Help us keep this a respectfully Foolish area! This is a place for our readers to discuss, debate, and learn more about the Foolish investing topic you read about above. Help us keep it clean and safe. If you believe a comment is abusive or otherwise violates our Fool's Rules, please report it via the Report this Comment Report this Comment icon found on every comment.

  • Report this Comment On April 23, 2011, at 7:27 PM, darthurwhittle wrote:

    not only all that--but yahoo prompted me to upgrade to ie9--and now my little system is moving even SLOWER than ever before---dang is this a ripoff==even being a free upgrade--jeeezzz

  • Report this Comment On April 23, 2011, at 11:03 PM, email321 wrote:

    I think you might be jumping the gun. Any time IE is pushed out via Windows Update it doesn't show up for everyone at the same time. I would bet the rollout is staged over a couple of months.

    I have been running IE 9 and I love it. It is fast, stable and has more security features than any other browser out there.

  • Report this Comment On April 24, 2011, at 4:33 AM, louchios50 wrote:

    MSFT will always rule. Even if there was a cheaper and faster product.Because companys would have to change everything to run them.

  • Report this Comment On April 24, 2011, at 2:01 PM, Manlobbi wrote:

    @louchios The word *always* is the critical part. 'Always' assumes Windows will remain the dominant OS for the average page hit. Mac and Linux as operating systems have moved from about 3% five years ago to 13% now ( Still small, but the trend is important. That is page hits by OS. However share by browser has a faster momentum with Chrome projected to pass IE as the dominant browser by late 2014 just by following the trend conservatively, late 2013 if current trend continues.

  • Report this Comment On April 27, 2011, at 5:10 PM, SysQuests wrote:

    RE: 04-27-2011 Worst MS release in decades (IE9)

    RE: IE9 on the Trainwreck Track

    By Wolfgang Gruener, Conceivably Tech

    April 23, 2011

    About 6 mos or so back IE8 started accumulating problems which wanted to report to MS. The about a month or so ago pop-ups started which said IE9 was ready.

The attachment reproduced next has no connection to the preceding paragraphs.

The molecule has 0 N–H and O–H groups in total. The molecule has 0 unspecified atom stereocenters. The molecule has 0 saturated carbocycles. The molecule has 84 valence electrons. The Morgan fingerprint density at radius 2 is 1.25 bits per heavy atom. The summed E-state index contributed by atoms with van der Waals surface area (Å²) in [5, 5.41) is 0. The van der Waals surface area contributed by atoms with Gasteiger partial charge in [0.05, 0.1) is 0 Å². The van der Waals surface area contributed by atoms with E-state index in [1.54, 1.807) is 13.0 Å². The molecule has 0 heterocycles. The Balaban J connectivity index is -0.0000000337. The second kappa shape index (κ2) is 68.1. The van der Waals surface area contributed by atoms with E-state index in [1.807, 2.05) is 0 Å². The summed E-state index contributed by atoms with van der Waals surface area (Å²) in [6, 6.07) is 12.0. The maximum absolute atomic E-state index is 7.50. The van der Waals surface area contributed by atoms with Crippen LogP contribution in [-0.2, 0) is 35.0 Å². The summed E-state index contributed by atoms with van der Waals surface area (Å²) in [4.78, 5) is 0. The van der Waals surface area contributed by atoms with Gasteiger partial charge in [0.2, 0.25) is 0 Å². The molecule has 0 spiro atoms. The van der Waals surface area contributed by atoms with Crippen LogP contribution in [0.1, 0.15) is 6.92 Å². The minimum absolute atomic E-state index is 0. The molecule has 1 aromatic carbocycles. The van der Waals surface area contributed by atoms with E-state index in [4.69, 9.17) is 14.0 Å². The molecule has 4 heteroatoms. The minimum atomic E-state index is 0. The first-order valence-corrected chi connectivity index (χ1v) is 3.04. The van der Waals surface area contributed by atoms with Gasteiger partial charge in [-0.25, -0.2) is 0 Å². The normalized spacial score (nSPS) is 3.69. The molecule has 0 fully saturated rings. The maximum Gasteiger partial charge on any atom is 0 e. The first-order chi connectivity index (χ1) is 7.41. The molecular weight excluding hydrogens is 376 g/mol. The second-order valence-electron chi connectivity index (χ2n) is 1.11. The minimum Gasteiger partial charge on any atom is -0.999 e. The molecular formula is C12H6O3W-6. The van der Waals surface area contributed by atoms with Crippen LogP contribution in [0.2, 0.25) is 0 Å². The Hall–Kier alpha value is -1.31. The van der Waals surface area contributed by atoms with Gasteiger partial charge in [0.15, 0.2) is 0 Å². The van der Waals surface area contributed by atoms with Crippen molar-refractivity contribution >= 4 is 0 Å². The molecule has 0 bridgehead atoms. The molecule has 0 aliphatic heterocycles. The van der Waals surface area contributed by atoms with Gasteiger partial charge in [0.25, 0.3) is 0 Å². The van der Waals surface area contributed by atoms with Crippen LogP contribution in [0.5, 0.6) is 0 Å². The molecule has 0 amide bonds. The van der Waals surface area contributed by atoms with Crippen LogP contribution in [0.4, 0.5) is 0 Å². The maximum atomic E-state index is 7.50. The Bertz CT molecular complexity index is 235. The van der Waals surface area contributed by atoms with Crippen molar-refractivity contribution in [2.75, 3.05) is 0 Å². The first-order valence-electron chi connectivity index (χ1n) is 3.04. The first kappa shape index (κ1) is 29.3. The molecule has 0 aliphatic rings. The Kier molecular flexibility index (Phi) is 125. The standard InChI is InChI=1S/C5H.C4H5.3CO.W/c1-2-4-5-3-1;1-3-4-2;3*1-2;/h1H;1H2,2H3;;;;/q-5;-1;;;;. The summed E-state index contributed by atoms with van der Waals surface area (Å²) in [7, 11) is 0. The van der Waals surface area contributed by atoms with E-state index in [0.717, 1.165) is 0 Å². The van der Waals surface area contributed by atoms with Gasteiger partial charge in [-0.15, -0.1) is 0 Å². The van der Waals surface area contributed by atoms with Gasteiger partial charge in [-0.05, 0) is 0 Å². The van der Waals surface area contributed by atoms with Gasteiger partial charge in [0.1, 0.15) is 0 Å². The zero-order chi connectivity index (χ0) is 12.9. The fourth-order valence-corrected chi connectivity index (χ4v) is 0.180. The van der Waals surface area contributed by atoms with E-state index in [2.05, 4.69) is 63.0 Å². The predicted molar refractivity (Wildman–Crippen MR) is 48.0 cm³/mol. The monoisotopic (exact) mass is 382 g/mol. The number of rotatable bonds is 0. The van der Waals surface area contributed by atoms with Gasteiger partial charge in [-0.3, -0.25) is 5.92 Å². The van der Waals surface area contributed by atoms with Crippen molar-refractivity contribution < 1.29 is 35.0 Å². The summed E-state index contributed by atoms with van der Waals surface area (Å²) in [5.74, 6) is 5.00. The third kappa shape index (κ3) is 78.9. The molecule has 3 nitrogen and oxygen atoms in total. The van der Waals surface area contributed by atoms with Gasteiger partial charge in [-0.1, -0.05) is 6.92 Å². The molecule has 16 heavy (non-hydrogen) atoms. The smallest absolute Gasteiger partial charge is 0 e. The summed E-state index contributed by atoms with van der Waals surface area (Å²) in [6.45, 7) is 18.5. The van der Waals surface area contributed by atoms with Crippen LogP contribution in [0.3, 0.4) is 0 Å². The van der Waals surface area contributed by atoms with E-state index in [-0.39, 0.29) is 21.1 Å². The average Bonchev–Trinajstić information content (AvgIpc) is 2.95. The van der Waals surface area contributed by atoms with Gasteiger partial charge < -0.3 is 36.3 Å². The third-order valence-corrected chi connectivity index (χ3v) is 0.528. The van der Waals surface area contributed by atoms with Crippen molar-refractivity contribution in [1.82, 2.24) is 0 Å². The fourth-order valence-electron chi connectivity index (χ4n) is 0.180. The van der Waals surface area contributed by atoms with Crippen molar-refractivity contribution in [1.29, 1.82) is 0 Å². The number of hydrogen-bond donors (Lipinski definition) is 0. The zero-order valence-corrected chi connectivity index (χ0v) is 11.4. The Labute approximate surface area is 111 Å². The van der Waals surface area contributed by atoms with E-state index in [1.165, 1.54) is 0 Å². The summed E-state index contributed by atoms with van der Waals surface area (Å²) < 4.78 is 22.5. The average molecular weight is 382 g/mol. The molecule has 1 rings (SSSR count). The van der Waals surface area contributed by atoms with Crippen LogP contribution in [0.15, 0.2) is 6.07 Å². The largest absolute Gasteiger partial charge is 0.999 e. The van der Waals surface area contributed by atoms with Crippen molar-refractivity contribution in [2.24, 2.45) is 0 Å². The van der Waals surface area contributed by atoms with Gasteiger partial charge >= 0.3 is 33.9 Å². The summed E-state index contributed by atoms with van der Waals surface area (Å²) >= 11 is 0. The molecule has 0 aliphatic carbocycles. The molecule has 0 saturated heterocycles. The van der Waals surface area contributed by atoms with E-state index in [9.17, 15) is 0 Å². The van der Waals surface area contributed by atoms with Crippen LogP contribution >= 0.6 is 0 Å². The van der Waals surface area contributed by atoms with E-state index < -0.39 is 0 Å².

If one is old enough it seems every version of a MS product comes out and you discover over time you are paying support fees for flaws. Every new MS version is a cluster of solutions since the last version -- then you get to pay a hiked up price for buying the new version. Then about 10+ years ago MS and other SW and HW companies started dropping the 1 yr to the 90 day coverage, i.e., support. Then they started just dropping that version of HW or SW and only supporting the new release -- for about 30 - 90 days! Against this, MS since Windows 95 to Windows 2000 and beyond started re-writing the machine language so the disgrunted affiliate/partners/contributers/virus-writers could not disrupt/protest MS -- not Apple HW and SW.

    Over time, MS, Intel, HP, Samsung and such just outlasted or bought out competitors like National Semiconductor,...while U.S. Attorney General took MS to court.

    Through it all, we consumers, businesses, etc. kept buying unfinished new releases, and newer releases, and newer releases,...and newer releases -- corrected versions.

    Wouldn't it be nice if we could buy or accept a HW or SW which worked. Well in that vein, IE9 appears to be the worst release and no correction seems possible -- feasible -- and MS is not reachable or responding. But, with IE8 under constant attack, don't upgrade or download IE9 less you want to see all you IE9 information to date trapped in a non-functional version, with many other disjunctions. And surprise, don't import anything from your dysfunctional IE9 into any other browser less you want to see sets of dysfunctions you just won't belief -- and can't fix less you want to dump years/decades of browser input and go back to IE7.

    It’s not that this is depressing -- its beyond that -- so, I thought you might want to know.....